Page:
Lawrence North junior helps children learn programming

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A video game led to Ptolemy Henson’s passion for programming. 

That eventually led Henson to attend a Power of Children Symposium three years ago. 

“That inspired me to take my passion and bring it out to the world,” Henson said. “That’s how I started Every Leaf Has A STEM.”

Henson

Henson’s project, Every Leaf Has a STEM, which stands for science, technology, engineering amd math, earned a Power of Children Award. The honor recognizes students in grades six through 11 who are improving the lives of others through a selfless commitment to service and the betterment of society

Henson, a Lawrence North High School junior, said he felt fortunate his family could afford to send him to several science camps. He realized other children in his school district were not as fortunate, so he started a free after-school program for kindergarteners to teach them basic science through fun, interactive experiments.

School leaders were so impressed they asked him to expand his club to additional elementary grades in several schools. 

Henson, who lives in McCordsville, was one of six award winners and one of two from Indiana. He will be honored Nov. 15 during a special dinner and program at The Children’s Museum of Indianapolis. Award recipients receive a $2,000 grant from the Kroger Foundation to expand their philanthropic projects, and they may choose a partial college scholarship from IUPUI, the University of Indianapolis or Butler University in Indianapolis.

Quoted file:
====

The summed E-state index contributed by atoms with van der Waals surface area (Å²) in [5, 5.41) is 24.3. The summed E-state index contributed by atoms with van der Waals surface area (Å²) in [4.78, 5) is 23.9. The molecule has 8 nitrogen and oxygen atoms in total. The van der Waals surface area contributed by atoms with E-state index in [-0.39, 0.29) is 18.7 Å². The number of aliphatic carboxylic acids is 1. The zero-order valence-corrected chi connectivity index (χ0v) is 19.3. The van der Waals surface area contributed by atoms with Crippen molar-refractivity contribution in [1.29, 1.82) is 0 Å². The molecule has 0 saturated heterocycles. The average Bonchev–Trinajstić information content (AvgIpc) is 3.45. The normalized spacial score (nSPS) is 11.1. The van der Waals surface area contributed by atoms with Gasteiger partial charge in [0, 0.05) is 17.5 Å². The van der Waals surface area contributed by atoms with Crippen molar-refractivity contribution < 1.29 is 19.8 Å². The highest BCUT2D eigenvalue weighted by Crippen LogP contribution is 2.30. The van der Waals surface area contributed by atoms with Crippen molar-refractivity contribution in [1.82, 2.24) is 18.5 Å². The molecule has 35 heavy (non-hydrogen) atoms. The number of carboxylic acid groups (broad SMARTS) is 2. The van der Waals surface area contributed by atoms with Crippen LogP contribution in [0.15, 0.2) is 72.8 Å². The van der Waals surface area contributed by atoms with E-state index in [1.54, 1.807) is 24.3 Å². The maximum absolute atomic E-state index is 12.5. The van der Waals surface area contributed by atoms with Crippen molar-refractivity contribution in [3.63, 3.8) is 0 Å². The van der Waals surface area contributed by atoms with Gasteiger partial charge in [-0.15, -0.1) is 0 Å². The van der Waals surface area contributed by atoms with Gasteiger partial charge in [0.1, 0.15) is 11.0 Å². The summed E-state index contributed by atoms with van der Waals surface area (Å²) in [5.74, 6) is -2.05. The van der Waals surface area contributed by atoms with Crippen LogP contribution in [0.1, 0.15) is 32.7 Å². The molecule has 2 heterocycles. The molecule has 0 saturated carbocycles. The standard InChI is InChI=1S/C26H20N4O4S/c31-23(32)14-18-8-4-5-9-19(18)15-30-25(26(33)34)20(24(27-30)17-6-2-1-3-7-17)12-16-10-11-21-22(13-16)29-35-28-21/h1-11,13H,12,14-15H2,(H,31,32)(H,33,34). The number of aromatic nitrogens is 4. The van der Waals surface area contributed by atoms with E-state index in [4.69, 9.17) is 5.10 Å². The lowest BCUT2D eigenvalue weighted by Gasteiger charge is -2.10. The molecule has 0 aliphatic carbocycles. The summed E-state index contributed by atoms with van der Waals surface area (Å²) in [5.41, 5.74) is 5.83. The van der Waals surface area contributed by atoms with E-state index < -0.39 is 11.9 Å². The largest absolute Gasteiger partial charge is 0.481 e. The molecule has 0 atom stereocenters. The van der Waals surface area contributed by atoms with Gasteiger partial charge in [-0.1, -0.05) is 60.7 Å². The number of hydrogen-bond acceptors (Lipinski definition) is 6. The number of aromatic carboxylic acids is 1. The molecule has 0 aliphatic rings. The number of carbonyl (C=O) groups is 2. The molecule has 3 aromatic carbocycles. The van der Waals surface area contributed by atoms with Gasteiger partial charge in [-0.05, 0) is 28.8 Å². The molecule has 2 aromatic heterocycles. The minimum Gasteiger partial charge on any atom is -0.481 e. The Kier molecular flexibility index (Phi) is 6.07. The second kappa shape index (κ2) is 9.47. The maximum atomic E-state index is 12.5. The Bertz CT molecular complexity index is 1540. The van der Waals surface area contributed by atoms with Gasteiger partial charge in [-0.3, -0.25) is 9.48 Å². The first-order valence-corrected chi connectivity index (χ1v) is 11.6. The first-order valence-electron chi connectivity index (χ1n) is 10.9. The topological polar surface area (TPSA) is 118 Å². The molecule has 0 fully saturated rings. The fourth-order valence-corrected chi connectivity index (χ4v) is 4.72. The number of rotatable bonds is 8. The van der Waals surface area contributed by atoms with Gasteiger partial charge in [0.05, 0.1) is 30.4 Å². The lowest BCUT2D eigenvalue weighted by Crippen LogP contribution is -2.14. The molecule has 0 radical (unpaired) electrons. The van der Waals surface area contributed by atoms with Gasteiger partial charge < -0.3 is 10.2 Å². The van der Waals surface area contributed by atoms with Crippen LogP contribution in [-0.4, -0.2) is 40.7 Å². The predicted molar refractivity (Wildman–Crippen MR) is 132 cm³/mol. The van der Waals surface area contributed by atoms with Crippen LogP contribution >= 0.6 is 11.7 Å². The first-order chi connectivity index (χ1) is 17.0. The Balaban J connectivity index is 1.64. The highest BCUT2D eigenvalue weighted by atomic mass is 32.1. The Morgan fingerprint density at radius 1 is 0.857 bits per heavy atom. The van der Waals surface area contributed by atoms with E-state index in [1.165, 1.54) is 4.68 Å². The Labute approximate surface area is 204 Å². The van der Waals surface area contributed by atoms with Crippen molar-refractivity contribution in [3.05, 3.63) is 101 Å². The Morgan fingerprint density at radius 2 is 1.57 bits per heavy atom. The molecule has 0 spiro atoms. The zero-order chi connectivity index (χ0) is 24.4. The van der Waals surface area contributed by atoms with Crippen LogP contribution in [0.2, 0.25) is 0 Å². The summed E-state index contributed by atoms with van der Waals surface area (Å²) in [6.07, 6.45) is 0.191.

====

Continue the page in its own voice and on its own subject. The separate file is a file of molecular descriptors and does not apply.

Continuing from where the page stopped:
Henson intends to use his grant to buy additional materials for his after-school club and to expand the program into the Lawrence Public Library. He might use some of the money to promote awareness of the Little Coders Club.

“My original interest in STEM came with the video game Minecraft,” said Henson, who plans to go into software engineering as a career. “Minecraft is a creative game. The main goal is to build stuff.”

Henson said he wanted to make changes in the game, so he learned how to program in JavaScript.

“That’s how I was introduced to my passion, and I decided to learn more about programing after that,” Henson said. “I can program in about eight languages.”

Henson started teaching younger children at a church two summers ago. 

“Then I started doing it at the early learning centers in my district because they were interested in having my program there,” he said.

Debbie Young, director of Power of Children Awards, said the program was started for Indiana youth but was expanded to include national winners in 2012. The symposium is held after the awards event.

“We teach them how to take an idea that they have and do something with it,” Young said. 

The awards are made possible by the Deborah Joy Simon Charitable Trust, Young said.

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